Not much changed since Indiana State Police assessment of Gary department
GARY — In a high-level meeting with Indiana State Police, city officials proudly announced that the police department now has 66 percent of its officers working in patrol, compared to the weak 40 percent three months ago.
On paper, that appears to exceed the national average of 60 percent of officers on the street, answering calls and visible in the community.
But in reality, the change has been significantly less.
The state police submitted an assessment to the city on Oct. 3, after Mayor Karen Freeman-Wilson asked the governor for help in patrolling the streets of Gary. Homicides have increased dramatically since last year and the department has not carried a full complement of officers in at least two years.
Gov. Michael Pence sent a technical team to study police operations, then released a report with 13 pages of suggestions. Among them was to remove Cmdr. Sean Jones from his administrative post. Jones, a close ally of the mayor’s, has a felony conviction that was pardoned, but not expunged. Pence said state police would provide “a basic training refresher at Indiana Law Enforcement Academy for all GPD officers,” as well as training for administrators and field level supervisors. To date, none of that has occurred.
Chief Wade Ingram acknowledged the training has not started, but said the state police will provide classes in crash reports for officers next year so that all street officers, not just those working in the traffic division, can complete an accident report.
As for Jones’ status, Wade said, “I’m working on that. I know it’s a distraction, it’s an issue.”
With about 227 sworn officers on the department, a total of 112, or about 49 percent, are on the daily patrol schedule. They are divided between three shifts and three off-day groups. Supervisors meet the mandated daily minimums by assigning traffic officers to patrol duties — but that does not increase the number of units, it only shift their duties.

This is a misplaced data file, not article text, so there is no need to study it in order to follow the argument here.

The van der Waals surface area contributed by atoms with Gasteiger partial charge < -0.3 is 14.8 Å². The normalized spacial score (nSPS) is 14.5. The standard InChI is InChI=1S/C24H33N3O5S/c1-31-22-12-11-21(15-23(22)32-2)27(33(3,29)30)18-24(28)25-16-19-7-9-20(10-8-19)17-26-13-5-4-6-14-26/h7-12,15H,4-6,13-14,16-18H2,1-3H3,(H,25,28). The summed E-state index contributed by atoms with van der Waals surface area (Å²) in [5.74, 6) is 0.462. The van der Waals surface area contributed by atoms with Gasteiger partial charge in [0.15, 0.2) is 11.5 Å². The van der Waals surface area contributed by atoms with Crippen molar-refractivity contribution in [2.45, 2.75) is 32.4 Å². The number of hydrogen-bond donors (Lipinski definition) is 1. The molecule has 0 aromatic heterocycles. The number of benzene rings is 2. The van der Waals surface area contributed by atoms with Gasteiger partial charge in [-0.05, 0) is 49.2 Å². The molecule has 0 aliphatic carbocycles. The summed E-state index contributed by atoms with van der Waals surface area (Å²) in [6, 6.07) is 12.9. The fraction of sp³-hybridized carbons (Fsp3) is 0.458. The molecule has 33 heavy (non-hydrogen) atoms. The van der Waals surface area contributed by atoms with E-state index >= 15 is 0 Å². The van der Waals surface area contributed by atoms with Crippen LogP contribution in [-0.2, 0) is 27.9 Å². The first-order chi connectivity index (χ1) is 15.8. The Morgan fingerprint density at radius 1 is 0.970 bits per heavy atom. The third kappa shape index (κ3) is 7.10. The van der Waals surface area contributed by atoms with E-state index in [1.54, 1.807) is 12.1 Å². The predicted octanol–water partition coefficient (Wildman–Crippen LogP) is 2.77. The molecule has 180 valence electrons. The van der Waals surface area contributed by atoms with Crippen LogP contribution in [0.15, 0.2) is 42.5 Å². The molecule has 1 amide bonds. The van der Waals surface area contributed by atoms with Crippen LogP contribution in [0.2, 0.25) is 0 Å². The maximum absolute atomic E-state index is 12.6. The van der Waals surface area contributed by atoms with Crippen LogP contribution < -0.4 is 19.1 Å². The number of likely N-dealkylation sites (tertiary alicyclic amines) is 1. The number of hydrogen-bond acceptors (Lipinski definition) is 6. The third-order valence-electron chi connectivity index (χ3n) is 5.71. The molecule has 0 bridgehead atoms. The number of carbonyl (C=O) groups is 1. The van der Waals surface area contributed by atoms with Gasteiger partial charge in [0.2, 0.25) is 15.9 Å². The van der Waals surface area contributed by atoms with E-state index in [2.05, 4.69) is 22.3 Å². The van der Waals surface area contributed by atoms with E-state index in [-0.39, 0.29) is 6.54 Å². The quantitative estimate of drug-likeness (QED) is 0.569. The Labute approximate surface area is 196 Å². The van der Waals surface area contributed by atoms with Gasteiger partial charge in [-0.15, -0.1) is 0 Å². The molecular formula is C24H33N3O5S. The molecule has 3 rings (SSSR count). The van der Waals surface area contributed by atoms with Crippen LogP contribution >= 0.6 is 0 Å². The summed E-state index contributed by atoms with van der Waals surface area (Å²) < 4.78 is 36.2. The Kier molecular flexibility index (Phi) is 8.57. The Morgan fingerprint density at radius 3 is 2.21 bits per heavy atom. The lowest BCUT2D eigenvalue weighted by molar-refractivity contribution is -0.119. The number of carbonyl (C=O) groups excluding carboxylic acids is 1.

Chief Wade Ingram’s 66 percent has been achieved much the same way. For example, 13 officers once working as support staff are are now part of uniform services. Their duties are all inside the Public Safety Facility.
Among those 13 are officers who work in the property vault and court, two were seriously injured in a struggle with a prisoner and are on medical leave, one is charged with felonies and another is waiting for the police commission to act on Ingram’s termination request.
“The actual boots on the ground is not at 66 percent,” Ingram admitted. “But overall uniform services, the number is there.”
Fraternal Order of Police President Samuel Abegg noted that while street officers can be ordered to work at the front desk, none of those workers reciprocate.
One patrol supervisor called the city’s numbers “smoke and mirrors.”
Of the 112 in patrol, 23 percent are supervisors — two captains, six lieutenants and 18 sergeants. The captains were moved from inside jobs at the front desk, an assignment often given to officers facing criminal charges or disciplinary action.
Despite suggestions by the assessment team to reduce the number of officers on various outside task forces, all 11 remain on those duties. Ingram said he chose to keep those investigators there.
“We really do need the task forces. With our contribution of one or two, we get the resources of the whole agency. I made the decision not to remove them,” he said.
Also counted toward that 66-percent figure are 10 officers hired earlier this year who start academy training in January. They won’t be street-ready for at least six months.
Abegg said he would like to see the number of bodies working the street increase. The minimum staffing requirement in the FOP contract is treated “like a maximum, and that’s not the intent. We should have 20 or 25 officers out there, not 12.”
Ingram often cites his experience as a Chicago lieutenant when talking about Gary. While Gary’s homicide rate is up 33 percent from last year at this time, Chicago is reporting decreases in crime. Chicago also spent more than $93 million in overtime this year.
“We need more overtime money,” Ingram said. “It would be nice to have 10 more officers per shift. I would like to model what Chicago is doing,” he said.